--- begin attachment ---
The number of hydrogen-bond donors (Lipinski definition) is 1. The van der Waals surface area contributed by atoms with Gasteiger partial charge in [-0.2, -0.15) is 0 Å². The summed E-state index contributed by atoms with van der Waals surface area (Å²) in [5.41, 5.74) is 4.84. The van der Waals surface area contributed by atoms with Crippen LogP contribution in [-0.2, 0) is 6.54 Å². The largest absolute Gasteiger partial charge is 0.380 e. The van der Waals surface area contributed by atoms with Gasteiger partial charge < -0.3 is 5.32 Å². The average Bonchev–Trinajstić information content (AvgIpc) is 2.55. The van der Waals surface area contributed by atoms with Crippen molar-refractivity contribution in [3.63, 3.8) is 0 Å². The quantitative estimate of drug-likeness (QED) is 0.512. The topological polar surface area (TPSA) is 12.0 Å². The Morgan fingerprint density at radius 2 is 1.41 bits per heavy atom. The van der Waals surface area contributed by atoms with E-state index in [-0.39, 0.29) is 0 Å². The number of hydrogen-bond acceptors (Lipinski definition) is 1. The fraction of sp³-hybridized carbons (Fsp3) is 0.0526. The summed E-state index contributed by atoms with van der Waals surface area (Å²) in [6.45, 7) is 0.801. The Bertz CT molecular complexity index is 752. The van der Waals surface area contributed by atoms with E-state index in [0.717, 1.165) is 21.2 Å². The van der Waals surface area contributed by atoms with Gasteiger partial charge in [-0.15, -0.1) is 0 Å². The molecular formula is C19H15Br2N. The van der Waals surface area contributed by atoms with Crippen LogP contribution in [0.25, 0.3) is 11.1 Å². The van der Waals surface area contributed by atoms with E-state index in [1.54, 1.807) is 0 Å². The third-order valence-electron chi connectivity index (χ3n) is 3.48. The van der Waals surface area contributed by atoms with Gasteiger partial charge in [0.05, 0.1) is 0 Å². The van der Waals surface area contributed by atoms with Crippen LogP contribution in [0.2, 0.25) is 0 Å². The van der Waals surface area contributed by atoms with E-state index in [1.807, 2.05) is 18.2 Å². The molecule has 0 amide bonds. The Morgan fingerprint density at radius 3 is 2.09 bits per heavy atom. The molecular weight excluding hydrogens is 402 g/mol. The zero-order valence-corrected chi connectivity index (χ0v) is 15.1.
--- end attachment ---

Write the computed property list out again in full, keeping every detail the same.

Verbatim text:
The number of hydrogen-bond donors (Lipinski definition) is 1. The van der Waals surface area contributed by atoms with Gasteiger partial charge in [-0.2, -0.15) is 0 Å². The summed E-state index contributed by atoms with van der Waals surface area (Å²) in [5.41, 5.74) is 4.84. The van der Waals surface area contributed by atoms with Crippen LogP contribution in [-0.2, 0) is 6.54 Å². The largest absolute Gasteiger partial charge is 0.380 e. The van der Waals surface area contributed by atoms with Gasteiger partial charge < -0.3 is 5.32 Å². The average Bonchev–Trinajstić information content (AvgIpc) is 2.55. The van der Waals surface area contributed by atoms with Crippen molar-refractivity contribution in [3.63, 3.8) is 0 Å². The quantitative estimate of drug-likeness (QED) is 0.512. The topological polar surface area (TPSA) is 12.0 Å². The Morgan fingerprint density at radius 2 is 1.41 bits per heavy atom. The van der Waals surface area contributed by atoms with E-state index in [-0.39, 0.29) is 0 Å². The number of hydrogen-bond acceptors (Lipinski definition) is 1. The fraction of sp³-hybridized carbons (Fsp3) is 0.0526. The summed E-state index contributed by atoms with van der Waals surface area (Å²) in [6.45, 7) is 0.801. The Bertz CT molecular complexity index is 752. The van der Waals surface area contributed by atoms with E-state index in [0.717, 1.165) is 21.2 Å². The van der Waals surface area contributed by atoms with Gasteiger partial charge in [-0.15, -0.1) is 0 Å². The molecular formula is C19H15Br2N. The van der Waals surface area contributed by atoms with Crippen LogP contribution in [0.25, 0.3) is 11.1 Å². The van der Waals surface area contributed by atoms with E-state index in [1.54, 1.807) is 0 Å². The third-order valence-electron chi connectivity index (χ3n) is 3.48. The van der Waals surface area contributed by atoms with Gasteiger partial charge in [0.05, 0.1) is 0 Å². The van der Waals surface area contributed by atoms with Crippen LogP contribution in [0.2, 0.25) is 0 Å². The van der Waals surface area contributed by atoms with E-state index in [1.807, 2.05) is 18.2 Å². The molecule has 0 amide bonds. The Morgan fingerprint density at radius 3 is 2.09 bits per heavy atom. The molecular weight excluding hydrogens is 402 g/mol. The zero-order valence-corrected chi connectivity index (χ0v) is 15.1.